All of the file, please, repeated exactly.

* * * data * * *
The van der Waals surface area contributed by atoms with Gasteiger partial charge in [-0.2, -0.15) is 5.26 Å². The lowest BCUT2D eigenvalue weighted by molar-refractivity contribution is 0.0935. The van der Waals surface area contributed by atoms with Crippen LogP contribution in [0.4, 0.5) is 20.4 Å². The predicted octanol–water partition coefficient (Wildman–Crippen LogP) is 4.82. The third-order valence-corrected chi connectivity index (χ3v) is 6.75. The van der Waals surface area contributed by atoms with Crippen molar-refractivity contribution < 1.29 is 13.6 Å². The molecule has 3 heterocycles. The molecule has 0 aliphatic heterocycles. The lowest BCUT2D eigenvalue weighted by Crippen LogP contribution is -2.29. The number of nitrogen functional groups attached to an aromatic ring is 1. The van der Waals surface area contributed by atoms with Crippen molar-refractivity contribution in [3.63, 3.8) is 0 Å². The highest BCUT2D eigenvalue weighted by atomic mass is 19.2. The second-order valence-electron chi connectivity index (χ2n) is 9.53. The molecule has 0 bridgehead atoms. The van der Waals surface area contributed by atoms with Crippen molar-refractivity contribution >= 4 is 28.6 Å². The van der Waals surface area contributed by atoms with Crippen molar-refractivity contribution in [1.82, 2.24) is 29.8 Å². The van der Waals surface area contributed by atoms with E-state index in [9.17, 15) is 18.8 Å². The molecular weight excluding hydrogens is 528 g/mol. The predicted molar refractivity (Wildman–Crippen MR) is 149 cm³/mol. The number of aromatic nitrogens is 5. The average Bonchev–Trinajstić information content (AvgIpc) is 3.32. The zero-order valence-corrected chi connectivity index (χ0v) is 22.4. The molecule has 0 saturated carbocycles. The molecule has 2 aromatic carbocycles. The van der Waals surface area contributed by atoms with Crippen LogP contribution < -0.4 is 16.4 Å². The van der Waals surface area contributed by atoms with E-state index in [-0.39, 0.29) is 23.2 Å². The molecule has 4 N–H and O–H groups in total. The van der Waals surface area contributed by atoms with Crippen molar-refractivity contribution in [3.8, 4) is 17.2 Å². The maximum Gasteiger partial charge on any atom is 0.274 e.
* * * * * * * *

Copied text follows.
The van der Waals surface area contributed by atoms with Gasteiger partial charge in [-0.2, -0.15) is 5.26 Å². The lowest BCUT2D eigenvalue weighted by molar-refractivity contribution is 0.0935. The van der Waals surface area contributed by atoms with Crippen LogP contribution in [0.4, 0.5) is 20.4 Å². The predicted octanol–water partition coefficient (Wildman–Crippen LogP) is 4.82. The third-order valence-corrected chi connectivity index (χ3v) is 6.75. The van der Waals surface area contributed by atoms with Crippen molar-refractivity contribution < 1.29 is 13.6 Å². The molecule has 3 heterocycles. The molecule has 0 aliphatic heterocycles. The lowest BCUT2D eigenvalue weighted by Crippen LogP contribution is -2.29. The number of nitrogen functional groups attached to an aromatic ring is 1. The van der Waals surface area contributed by atoms with Crippen molar-refractivity contribution in [3.63, 3.8) is 0 Å². The highest BCUT2D eigenvalue weighted by atomic mass is 19.2. The second-order valence-electron chi connectivity index (χ2n) is 9.53. The molecule has 0 bridgehead atoms. The van der Waals surface area contributed by atoms with Crippen molar-refractivity contribution >= 4 is 28.6 Å². The van der Waals surface area contributed by atoms with Crippen molar-refractivity contribution in [1.82, 2.24) is 29.8 Å². The van der Waals surface area contributed by atoms with E-state index in [9.17, 15) is 18.8 Å². The molecular weight excluding hydrogens is 528 g/mol. The predicted molar refractivity (Wildman–Crippen MR) is 149 cm³/mol. The number of aromatic nitrogens is 5. The average Bonchev–Trinajstić information content (AvgIpc) is 3.32. The zero-order valence-corrected chi connectivity index (χ0v) is 22.4. The molecule has 0 saturated carbocycles. The molecule has 2 aromatic carbocycles. The van der Waals surface area contributed by atoms with Crippen LogP contribution < -0.4 is 16.4 Å². The van der Waals surface area contributed by atoms with E-state index in [-0.39, 0.29) is 23.2 Å². The molecule has 4 N–H and O–H groups in total. The van der Waals surface area contributed by atoms with Crippen molar-refractivity contribution in [3.8, 4) is 17.2 Å². The maximum Gasteiger partial charge on any atom is 0.274 e.